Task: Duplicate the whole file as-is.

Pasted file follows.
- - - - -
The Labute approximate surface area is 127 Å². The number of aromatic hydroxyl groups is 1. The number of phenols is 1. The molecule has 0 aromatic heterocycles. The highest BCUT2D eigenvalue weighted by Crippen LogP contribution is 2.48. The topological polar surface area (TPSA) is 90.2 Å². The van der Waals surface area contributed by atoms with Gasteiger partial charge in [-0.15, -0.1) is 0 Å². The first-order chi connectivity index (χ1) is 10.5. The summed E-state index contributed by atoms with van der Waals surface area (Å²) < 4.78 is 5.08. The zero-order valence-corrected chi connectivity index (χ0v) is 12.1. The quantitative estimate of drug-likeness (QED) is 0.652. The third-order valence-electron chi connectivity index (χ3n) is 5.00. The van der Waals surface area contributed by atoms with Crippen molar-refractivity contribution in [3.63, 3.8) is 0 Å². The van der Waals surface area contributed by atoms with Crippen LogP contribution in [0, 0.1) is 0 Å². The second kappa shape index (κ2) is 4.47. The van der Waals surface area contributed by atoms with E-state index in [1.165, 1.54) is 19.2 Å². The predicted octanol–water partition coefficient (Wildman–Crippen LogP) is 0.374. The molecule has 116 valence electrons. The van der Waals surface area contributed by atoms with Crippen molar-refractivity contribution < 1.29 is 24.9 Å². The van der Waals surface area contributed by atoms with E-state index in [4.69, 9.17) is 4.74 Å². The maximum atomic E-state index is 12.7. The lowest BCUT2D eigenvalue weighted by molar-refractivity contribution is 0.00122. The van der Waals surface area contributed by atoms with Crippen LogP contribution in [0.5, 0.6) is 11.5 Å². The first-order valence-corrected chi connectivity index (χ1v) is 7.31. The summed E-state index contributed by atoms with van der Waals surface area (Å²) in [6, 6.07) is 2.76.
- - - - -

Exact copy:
The Labute approximate surface area is 127 Å². The number of aromatic hydroxyl groups is 1. The number of phenols is 1. The molecule has 0 aromatic heterocycles. The highest BCUT2D eigenvalue weighted by Crippen LogP contribution is 2.48. The topological polar surface area (TPSA) is 90.2 Å². The van der Waals surface area contributed by atoms with Gasteiger partial charge in [-0.15, -0.1) is 0 Å². The first-order chi connectivity index (χ1) is 10.5. The summed E-state index contributed by atoms with van der Waals surface area (Å²) < 4.78 is 5.08. The zero-order valence-corrected chi connectivity index (χ0v) is 12.1. The quantitative estimate of drug-likeness (QED) is 0.652. The third-order valence-electron chi connectivity index (χ3n) is 5.00. The van der Waals surface area contributed by atoms with Crippen molar-refractivity contribution in [3.63, 3.8) is 0 Å². The van der Waals surface area contributed by atoms with Crippen LogP contribution in [0, 0.1) is 0 Å². The second kappa shape index (κ2) is 4.47. The van der Waals surface area contributed by atoms with E-state index in [1.165, 1.54) is 19.2 Å². The predicted octanol–water partition coefficient (Wildman–Crippen LogP) is 0.374. The molecule has 116 valence electrons. The van der Waals surface area contributed by atoms with Crippen molar-refractivity contribution < 1.29 is 24.9 Å². The van der Waals surface area contributed by atoms with E-state index in [4.69, 9.17) is 4.74 Å². The maximum atomic E-state index is 12.7. The lowest BCUT2D eigenvalue weighted by molar-refractivity contribution is 0.00122. The van der Waals surface area contributed by atoms with Crippen LogP contribution in [0.5, 0.6) is 11.5 Å². The first-order valence-corrected chi connectivity index (χ1v) is 7.31. The summed E-state index contributed by atoms with van der Waals surface area (Å²) in [6, 6.07) is 2.76.